Former Ind. officer dies from line-of-duty injuries
Officer Kenneth Lester died from debilitating injuries sustained in a 1995 on-duty collision
Duty Death: Kenneth Lester - [Richmond, Indiana]
End of Service: 02/10/2020
RICHMOND, Ind. — When Officer Aaron Stevens thinks about Officer Kenneth Lester, he thinks about a large man with a big heart. And, he thinks about a friend.
Lester, 62, died Feb. 10 at Sidney & Lois Eskenazi Hospital in Indianapolis. He sustained debilitating injuries in an on-duty traffic accident Feb. 17, 1995, and complications from those injuries led to Lester's death.
As such, he is the fifth Richmond Police Department officer to die from injuries sustained in the line of duty, and the 15th from Wayne County law enforcement agencies. Lester is the first county officer to die in the line of duty since Master Motor Carrier Inspector Bob Pitcher of the Indiana State Police died in an interstate accident Sept. 26, 2010.
Lester's funeral service will be at 2 p.m. Saturday, Feb. 15, at Doan & Mills Funeral Home, 790 National Road W, with Chaplain Tom Canon, the police department's chaplain, officiating.Visitation will be 4-7 p.m. Friday, Feb. 14, at the funeral home.
Stevens was in his car when he received the call that the officer who helped train him, the officer with whom he often rode during third-shift patrols, his friend, had died.
“I had to pull to the side of the road to pray, reflect and cry," said Stevens, who has served 34 years with RPD.
He thought about Lester's wife, Polly; his son, Andrew; and his daughter, Kendra, and he thought about the unfortunate end to Lester's RPD career.
"He loved his kids; he loved his wife; he loved his K-9 partner, Cheri; he loved his job," Stevens said of Lester, whose father, Donald, had been a state trooper.
Lester was driving south on Eighth Street toward a call. A semi-tractor trailer next to him turned right from the left lane toward H Street, striking Lester's vehicle. Lester's injuries were severe, while Cheri sustained minor injuries. Lester's injuries ended more than 14 years of service to RPD, and he battled them the rest of his life.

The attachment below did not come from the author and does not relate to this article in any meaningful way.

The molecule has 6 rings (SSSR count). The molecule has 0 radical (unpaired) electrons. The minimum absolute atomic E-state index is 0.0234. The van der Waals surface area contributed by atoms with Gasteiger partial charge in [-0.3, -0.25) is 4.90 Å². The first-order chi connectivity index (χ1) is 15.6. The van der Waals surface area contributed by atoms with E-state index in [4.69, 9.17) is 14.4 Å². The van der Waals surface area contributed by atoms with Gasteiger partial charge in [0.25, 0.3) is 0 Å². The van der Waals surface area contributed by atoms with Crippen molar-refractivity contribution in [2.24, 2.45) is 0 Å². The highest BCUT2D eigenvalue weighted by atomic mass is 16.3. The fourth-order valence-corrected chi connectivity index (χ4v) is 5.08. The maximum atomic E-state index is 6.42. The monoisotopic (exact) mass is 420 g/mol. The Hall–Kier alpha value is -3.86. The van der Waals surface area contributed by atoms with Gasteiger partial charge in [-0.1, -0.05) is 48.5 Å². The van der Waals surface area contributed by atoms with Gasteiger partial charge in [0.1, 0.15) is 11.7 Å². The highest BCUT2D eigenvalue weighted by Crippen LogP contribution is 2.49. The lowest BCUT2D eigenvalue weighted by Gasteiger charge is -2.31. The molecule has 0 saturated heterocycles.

"It's a sad time for the department," said Major Jon Bales. "He is remembered very fondly by many officers of the department."
Lester's badge number, 149, was permanently retired by RPD, Bales said.
Despite the 25-year gap, Lester's death is considered in the line of duty, according to Bales. He is RPD's first line-of-duty death since Patrolman John Hennigar was killed Oct. 22, 1924, in a motorcycle accident while engaged in a pursuit.
As such, Lester will be honored locally and nationally, Bales said. His name will be included with the other 14 Wayne County officers who died in the line of duty when honored during annual Peace Officers Memorial Service, his name will be inscribed on the monument in front of Richmond's Municipal Building, and he will be added to the National Law Enforcement Officers Memorial in Washington, D.C.
"It's a reminder that this is a dangerous profession," Bales said. "Officers across the country make the ultimate sacrifice on a daily basis. He was a respected officer by the community and his peers who had an unfortunate accident."
Stevens said he visited Lester's hospital room in Indianapolis after the accident, hoping his friend would be OK. Nine years earlier, their roles had been reversed. A tree struck by lightning had fallen on Stevens' car, injuring Stevens enough that he was in a coma for several days.
“When I came out of that coma, Kenny was one of the first faces that I saw next to my bed,” Stevens said. “Even when I was recuperating, Kenny would come and check on me at my house.”
The two officers had found common interests in sports, nature, fishing and World War II, including B-17 bombers, Stevens said. And, of course, police work.
“I learned a lot from him," Stevens said. "I learned how to be lighthearted when it required it, to be professional and also to be stern when necessary."
Bales described Lester as a "mountain of a man." Stevens said he was 6 feet 4 inches tall and more than 275 pounds.
"He was not a small person, but he had a huge heart," Stevens said. "It would be easy for anyone to lose sight of how humane and personable he was because you could get lost in his size and his stature.
“I can still hear his laughter, and I can still hear his voice.”